Experience has shown that this disadvantage can be eliminated by supplying the gas mixture directly from the place of use through a closed line to the separator. This makes the separation in the separator far less expensive as compared with the separation of a rarified gas mixture.
The inventive method and device can particularly well adapt to the separation of SO.sub.2 from SO.sub.2 -air mixtures which are obtained in the beverage industry during sterilization of bottles, or of ethylene oxide-air mixtures such as employed for sterilizing medical equipment made of plastics.
In the inventive process, the component to be separated freezes at a high temperature, flocculates and is expensive separated from the gas mixture in a centrifugal field. A fine separation is obtained by means of a rotating exhaust outlet. The separated flake snow drops to the bottom of the separator tank, is melted by metered heat supply, and may then be recycled to the process where it is properly employed.
More particularly, the method serves to separate components from a gas mixture where a component is present in a higher concentration. A specific example of application is the separation of sulfur dioxide from a sulfur dioxide-air mixture used in the beverage industry for sterilzing (sulfurizing) bottles (wine or beer). Another example of advantages of the application is the separation of ethylene oxide from an ethylene oxide-air mixture in instances where the ethylene oxide is used for sterilizing medical equipment made of plastics. It is to be noted that sulfur dioxide, and particularly ethylene oxide, are highly poisonous substances which must therefore, be removed from the mixtures with a high degree of efficiency. The same applies to carbon monoxide which can be separated with the inventive method from carbon monoxide-air mixtures.
The inventive method may further be employed for separating organic gases from air mixtures, for example hydrocarbons from waste gases in paint-spraying, chemical cleaning, and other chemical process where solvents become free.
The employed coolant is preferably liquid nitrogen which is obtained as a byproduct in sufficient amounts during the separation of air. It should be noted that by liquid inert gas, liquefied inert gas is to be understood which is gaseous under normal conditions.
To increase the efficiency of the method, or of the device, the gas mixture wherefrom a certain component is to be separated may be introduced along the inside of the outer wall of the separator tank, whereby the costs of tank insulation are reduced and the introduced gas mixture is cooled in advance.
It is further possible to introduce an adsorptive agent into the interior of the separator tank, which substantially reduces the needed amount of liquid inert gas. Suitable adsorption agents are, particularly, activated carbon, graphite, silicates such as bentonite or montmorillonite, ion exchangers, etc.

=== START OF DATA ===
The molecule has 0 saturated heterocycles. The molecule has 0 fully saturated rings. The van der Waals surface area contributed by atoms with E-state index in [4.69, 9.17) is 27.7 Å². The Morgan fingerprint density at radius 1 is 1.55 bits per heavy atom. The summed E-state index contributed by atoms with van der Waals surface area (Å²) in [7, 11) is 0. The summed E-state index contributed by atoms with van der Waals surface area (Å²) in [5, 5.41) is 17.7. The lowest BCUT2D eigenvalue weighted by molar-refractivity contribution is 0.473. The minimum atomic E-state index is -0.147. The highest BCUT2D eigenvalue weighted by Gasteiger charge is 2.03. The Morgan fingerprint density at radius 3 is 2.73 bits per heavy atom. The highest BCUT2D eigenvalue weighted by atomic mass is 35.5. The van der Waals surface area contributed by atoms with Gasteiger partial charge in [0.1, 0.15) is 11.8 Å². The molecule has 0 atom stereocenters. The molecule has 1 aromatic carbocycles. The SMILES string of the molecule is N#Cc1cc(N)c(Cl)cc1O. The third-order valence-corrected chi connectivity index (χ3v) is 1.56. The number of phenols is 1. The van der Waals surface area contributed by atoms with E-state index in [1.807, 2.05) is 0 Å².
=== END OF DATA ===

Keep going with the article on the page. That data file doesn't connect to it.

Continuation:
The inside of the outer wall of the separator tank may be provided with an additional inner shield, to reduce losses of cold through the tank wall. This also prevents snow deposits caused by superficially melted flakes.
In general, the component to be separated should be present in the processed gas mixture in a higher concentration, preferably of about 1%.
To separate SO.sub.2 it is usually necessary to cool the gas mixture down to a temperature of at least -75 particular liquid nitrogen, if no cooled adsorption agent is introduced into the separator tank. In normal processes, thus without introducing adsorption agents and without a heat exchanger, the introduced air mixture is cooled to a temperature of -110
As already mentioned, the method as a whole is substantially more effective and less expensive in equipment than the prior art methods. It was customary in the prior art to separate undesirable gases, such as SO.sub.2 from air, by directing them through a scrubber and oxidizing them substantially with ozone. With the inventive method, 95% of the component to be separated can be removed from a gas mixture and thus recovered.
Accordingly, it is an object of the invention to provide an improved method of separating certain components from a gas mixture in which the gas mixture is cooled and certain components are separated in a liquid or solid state and characterized in that the gas mixture is introduced into the separator tank and a cooling agent such as a liquid or cold inert gas is injected into the tank and a component is separated in solid state and then fused into a liquid state in a collecting tank connected to the bottom of the separator tank and further characterized by the fact that the concentrated gas mixture to be separated is directly removed from its place of use and directly supplied to the separator tank without allowing any further admixture of secondary air.